One peaceful late afternoon, on the beach of a small fishing village at the foot of Mount Pinatubo in Zambales in the Philippines, three young men were watching a ray of light breaking through the clouds onto the South China Sea, a little boy was joyfully throwing an irregularly shaped ball made from a foam container into the air, and a group of older men was stoking a fire and preparing straw and bamboo to construct another row of vernacular village houses. A group of young men and women rushed toward a fishing boat that was making its way back to the shore. Annabellie Gruenberg, a psychologist from Manila who relocated to the small village to teach young children, was excited by the moment. She explained that this is always a beautiful sight: “The people who push the boat to sea and pull back to shore are given slices of fish if it is big,” she explained, “or a piece of fish if it is small.”
A little further away from the water, on a low, narrow wooden pedestal, there was a gathering of young children. They seemed to be installing a kind of conceptual-convivial situation, a relational artwork of sorts. Gruenberg explained that the children gathered found objects, flower petals, leaves, sand, and soil in different shades of gray. “They are the ingredients, and the children are pretending to cook. After they cook, they will share the food with one another.” Behind the rows of bamboo houses is the main road leading back to the center of San Antonio. There are little “sari-sari” grocery stores, a church, an elementary school, some holiday villas owned by foreigners, and a mixed-use basketball court that is sometimes used for concerts and community events. Through the fence of the court, a two-year old boy waved happily at Gruenberg, one of her students. Gruenberg was also pleased to see him at first, but quickly noticed what the boy had in his hand—soda in a plastic bag! He ran away after claiming that his grandma had given it to him.
The setting for this peaceful, carefree afternoon was an altogether different scene 23 years ago when, on June 15, 1991, many of the villagers here witnessed the second-largest terrestrial volcanic eruption of the 20th century. Even today, one can still easily find traces of the destruction in the dry soil and thick air. This is the context in which Gruenberg chose to be: Casa San Miguel. Casa—the name is an acronym for Creative Alternatives for Social Actions—was initiated in 1993, when the area was still recovering from the devastation. An artist-run initiative, it was established by internationally acclaimed concert violinist Alfonso “Coke” Bolipata. Shortly after he finished his studies in the United States, Bolipata returned to his homeland where he opened up his family estate to the local community with the aim of turning to turn it into a hub for social change through the arts.
In an interview, Bolipata explained that after the eruption, “people were looking for other sources of livelihood, like sari-sari store businesses. During these times, art and culture for Zambale’s residents were like, “what?!” It was under these circumstances that we started and we haven’t stopped since.” Casa is many things in one: a school where local underprivileged children are given the opportunity to learn from the country’s best talents in art and music, a museum that celebrates the rich local heritage and indigenous culture, and a residency program where international and local artists continue their cultural production. There is also a cafe with an open terrace, and a bed-and-breakfast for visitors who want to rally immerse themselves in the environment.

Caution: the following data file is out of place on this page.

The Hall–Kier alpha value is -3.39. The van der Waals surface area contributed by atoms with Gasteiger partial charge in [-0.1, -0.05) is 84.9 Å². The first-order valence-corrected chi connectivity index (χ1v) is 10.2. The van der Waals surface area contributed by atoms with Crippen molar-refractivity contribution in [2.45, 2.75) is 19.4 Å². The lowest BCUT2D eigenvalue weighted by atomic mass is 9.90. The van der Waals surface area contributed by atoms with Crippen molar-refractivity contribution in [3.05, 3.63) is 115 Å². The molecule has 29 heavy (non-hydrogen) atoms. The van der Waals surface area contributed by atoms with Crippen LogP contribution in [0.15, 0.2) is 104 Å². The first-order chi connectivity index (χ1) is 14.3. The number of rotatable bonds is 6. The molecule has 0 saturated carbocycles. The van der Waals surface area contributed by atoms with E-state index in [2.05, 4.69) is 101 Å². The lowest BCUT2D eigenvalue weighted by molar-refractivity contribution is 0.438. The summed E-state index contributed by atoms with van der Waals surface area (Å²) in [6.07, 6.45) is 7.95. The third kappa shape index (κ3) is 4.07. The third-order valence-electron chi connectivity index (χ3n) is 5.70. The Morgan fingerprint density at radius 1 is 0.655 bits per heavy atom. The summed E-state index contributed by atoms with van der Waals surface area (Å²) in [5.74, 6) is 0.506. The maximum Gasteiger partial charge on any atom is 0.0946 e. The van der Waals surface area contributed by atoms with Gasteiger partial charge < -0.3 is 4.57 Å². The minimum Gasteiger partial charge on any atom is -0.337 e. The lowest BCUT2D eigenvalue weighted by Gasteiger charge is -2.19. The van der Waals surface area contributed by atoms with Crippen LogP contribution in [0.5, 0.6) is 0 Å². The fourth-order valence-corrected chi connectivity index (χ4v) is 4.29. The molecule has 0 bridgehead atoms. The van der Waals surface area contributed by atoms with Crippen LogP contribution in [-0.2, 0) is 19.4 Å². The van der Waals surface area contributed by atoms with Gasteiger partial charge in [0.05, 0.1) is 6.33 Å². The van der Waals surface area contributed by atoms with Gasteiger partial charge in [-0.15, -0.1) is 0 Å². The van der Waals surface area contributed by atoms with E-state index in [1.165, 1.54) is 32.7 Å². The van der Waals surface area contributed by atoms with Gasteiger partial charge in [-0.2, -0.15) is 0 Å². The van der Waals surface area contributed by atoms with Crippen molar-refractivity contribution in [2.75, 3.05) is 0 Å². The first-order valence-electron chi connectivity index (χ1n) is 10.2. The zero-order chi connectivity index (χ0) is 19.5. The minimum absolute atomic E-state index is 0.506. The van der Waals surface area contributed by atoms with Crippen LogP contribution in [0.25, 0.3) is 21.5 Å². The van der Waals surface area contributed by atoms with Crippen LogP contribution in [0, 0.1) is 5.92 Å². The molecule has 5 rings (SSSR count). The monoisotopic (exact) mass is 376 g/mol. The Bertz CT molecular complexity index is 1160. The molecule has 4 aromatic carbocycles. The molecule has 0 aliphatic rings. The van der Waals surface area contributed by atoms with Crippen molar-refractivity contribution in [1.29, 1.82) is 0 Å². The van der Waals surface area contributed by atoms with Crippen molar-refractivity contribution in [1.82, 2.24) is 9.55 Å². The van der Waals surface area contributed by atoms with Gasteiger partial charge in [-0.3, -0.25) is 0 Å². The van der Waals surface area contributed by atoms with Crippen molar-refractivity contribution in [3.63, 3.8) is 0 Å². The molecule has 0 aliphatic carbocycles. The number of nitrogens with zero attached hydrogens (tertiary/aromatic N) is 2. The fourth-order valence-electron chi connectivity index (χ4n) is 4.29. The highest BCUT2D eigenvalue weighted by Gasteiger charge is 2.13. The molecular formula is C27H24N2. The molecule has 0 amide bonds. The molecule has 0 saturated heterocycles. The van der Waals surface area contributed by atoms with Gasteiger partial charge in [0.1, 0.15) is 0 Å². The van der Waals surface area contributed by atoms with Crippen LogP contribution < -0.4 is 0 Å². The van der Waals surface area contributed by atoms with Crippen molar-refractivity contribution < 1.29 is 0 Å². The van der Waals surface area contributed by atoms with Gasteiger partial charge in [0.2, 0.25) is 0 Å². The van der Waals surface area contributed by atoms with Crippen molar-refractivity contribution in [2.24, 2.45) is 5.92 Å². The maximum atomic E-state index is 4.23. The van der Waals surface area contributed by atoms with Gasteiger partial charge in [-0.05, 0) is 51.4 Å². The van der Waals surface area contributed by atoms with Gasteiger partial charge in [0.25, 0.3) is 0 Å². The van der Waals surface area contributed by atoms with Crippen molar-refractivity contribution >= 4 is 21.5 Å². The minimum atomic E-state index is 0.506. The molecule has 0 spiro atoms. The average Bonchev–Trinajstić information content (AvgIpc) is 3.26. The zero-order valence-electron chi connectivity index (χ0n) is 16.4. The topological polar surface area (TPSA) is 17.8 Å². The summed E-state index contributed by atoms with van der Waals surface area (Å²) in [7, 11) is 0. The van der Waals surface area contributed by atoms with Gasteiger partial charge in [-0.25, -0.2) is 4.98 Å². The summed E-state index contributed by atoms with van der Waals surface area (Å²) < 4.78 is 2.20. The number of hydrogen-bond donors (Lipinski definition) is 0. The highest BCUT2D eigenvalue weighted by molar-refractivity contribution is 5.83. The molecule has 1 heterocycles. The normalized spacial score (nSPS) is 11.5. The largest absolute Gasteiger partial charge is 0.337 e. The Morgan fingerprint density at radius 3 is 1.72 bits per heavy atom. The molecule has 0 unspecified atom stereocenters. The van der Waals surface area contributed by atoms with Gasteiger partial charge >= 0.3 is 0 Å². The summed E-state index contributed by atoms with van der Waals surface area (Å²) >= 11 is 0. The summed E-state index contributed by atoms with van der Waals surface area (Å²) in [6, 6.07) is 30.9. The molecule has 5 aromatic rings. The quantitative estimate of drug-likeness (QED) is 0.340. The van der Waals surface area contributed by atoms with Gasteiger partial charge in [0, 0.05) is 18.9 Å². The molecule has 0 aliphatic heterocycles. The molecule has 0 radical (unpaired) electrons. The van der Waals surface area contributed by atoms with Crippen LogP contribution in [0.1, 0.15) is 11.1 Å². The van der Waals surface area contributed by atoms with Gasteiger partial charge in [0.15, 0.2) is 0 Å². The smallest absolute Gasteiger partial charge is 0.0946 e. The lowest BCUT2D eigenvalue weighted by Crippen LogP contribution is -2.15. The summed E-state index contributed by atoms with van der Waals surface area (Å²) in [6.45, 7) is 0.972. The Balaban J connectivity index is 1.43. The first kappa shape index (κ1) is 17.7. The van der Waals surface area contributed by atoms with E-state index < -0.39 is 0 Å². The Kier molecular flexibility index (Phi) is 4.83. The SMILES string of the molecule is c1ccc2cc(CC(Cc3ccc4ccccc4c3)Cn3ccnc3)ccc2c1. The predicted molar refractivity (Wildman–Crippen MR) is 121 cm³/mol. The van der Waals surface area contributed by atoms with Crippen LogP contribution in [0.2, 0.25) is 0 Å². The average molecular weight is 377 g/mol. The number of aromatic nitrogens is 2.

Resident artists also engage the wider public by intervening in public space. In Casa’s garden, Plet Bolipata Borlongan made a kind of participatory installation composed of multiple interconnected structures, large-scale sculptures, a Combi van converted into a bookshop, and some tea and light canapés. She later made a larger version of this environment in the atrium of the largest shopping mall in the region. Other artists have worked with local youth in creating public murals.
Casa is one example of a type of artist-led initiative emerging in the rural areas of Southeast Asia. Another is Bencab Museum in Baguio, home to the art of Benedicto Reyes Cabrera. With limited support from public and private sectors, communities away from the major cities are often neglected, but there remains at large a wealth of culture and heritage distilled from hundreds and sometimes thousands of years of human civilization. These initiatives inevitably operate in a space that we might call, to borrow a term from curator Nicolas Bourriaud’s Relational Aesthetics, an “interstice,” “a space in social relations which, although it fits more or less harmoniously and openly into the overall system, suggests possibilities for exchanges other than those that prevail within the system.”
Like plants bursting through concrete, such initiatives establish an ecology to which subsequent generations may contribute, and like the fissures after an earthquake, they form an archive of the aftermath of intense energies, a proof of life and existence.
As the sun set behind the South China Sea, Mount Pinatubo’s majestic contours also disappeared into the dark sky. Gruenberg explained that what is now a lively street will soon be completely empty. Casa, which was filled with visitors and dozens of children with violins returned to its original state, a quiet family holiday retreat.
Kingsley Ng (伍韶勁) is an interdisciplinary artist with a focus on conceptual, site-specific, and community-engaged projects.